The report provides a summary of OIG activity from October 1 through December 31, 2013. The final quarterly report of 2013 reflects a maturing oversight body that fully inhabits its statutory mission to root out misconduct, waste, and inefficiency. In the last year the office expanded the responsibilities of its Hiring Oversight section, and its Audit and Program Review section became fully operational. It implemented these services in the public interest, while improving the quality and efficiency of the OIG Investigations section.
Highlights from this quarter’s report include,
- Four OIG investigations established that various current and former Department of Transportation (CDOT) personnel and contractors violated the City’s Personnel Rules and the Shakman Accord. The department’s responses included suspending some employees.
- A now retired Department of Street and Sanitation (DSS) Manager demonstrated preferential treatment during a promotion process. DSS directed that a copy of OIG’s report be placed in the Manager’s personnel file.
- Two OIG advisories prompted immediate action by the City. One advisory, regarding the duty of City vendors to report corrupt or other unlawful conduct, led to a proposed ordinance to tighten anti-corruption mechanisms. Another advisory found critical variations in the way disciplinary sanctions were coded and imposed across and within City departments. In response, the Department of Human Resources and the Department of Finance have already begun drafting a City-wide policy for the assessment, coding, and enforcement of unpaid suspensions and other disciplinary sanctions.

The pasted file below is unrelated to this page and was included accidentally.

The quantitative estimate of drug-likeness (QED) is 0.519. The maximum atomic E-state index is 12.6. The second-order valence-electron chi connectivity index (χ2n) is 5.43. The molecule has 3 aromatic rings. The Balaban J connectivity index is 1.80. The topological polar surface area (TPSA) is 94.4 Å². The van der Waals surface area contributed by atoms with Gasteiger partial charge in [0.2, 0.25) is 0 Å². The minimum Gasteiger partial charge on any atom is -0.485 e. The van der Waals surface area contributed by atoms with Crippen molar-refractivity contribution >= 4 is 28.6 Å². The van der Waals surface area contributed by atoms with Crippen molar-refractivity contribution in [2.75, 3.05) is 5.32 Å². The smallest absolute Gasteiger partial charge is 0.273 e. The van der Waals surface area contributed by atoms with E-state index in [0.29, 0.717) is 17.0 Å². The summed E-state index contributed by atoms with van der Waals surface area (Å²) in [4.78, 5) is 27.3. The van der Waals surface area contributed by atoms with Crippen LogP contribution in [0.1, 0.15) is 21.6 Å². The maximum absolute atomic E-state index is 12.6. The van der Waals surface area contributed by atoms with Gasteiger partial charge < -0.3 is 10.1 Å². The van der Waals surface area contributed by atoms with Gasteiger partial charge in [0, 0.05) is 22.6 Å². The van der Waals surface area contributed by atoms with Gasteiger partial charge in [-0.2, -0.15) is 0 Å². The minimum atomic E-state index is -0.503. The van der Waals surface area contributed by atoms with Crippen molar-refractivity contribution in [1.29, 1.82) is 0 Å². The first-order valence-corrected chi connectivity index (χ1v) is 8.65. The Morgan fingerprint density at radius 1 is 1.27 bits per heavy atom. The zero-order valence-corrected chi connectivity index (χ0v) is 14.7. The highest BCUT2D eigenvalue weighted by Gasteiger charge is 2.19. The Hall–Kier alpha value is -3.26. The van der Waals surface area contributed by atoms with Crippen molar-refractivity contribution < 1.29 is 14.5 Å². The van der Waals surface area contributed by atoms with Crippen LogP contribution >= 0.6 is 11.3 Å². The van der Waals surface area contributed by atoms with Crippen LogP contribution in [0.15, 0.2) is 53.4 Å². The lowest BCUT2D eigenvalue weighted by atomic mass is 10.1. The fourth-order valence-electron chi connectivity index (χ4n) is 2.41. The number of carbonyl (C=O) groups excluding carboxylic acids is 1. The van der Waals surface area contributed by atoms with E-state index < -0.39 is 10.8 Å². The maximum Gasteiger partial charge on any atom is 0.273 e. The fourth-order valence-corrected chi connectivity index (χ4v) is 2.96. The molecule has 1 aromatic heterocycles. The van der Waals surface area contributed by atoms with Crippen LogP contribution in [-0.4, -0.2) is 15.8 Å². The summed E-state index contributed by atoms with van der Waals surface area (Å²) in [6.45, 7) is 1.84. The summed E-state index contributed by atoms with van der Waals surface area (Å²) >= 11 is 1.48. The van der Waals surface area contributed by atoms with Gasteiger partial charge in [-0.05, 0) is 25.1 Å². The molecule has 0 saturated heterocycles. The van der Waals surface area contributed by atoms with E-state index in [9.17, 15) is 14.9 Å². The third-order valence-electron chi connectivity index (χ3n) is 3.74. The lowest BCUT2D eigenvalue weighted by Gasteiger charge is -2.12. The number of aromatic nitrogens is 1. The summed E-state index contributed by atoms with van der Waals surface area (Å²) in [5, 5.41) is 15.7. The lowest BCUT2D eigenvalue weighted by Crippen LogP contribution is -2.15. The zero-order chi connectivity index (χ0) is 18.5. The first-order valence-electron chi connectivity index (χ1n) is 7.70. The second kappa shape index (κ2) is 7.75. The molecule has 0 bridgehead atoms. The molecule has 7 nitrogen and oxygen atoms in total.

- An OIG audit of the Police Department’s (CPD) 2012 Gun Turn-In Event found that CPD accurately and appropriately accounted for all the gift cards distributed to event participants. However, the department misclassified up to 6.5% of the replicas as firearms, which could have resulted in up to $4,680 in overpayments. The audit was unable to determine how effective the program is at removing guns from the streets of Chicago due to CPD’s “no questions asked” policy, under which CPD neither requests nor records identifying information, including proof of residency, from the individuals turning in guns.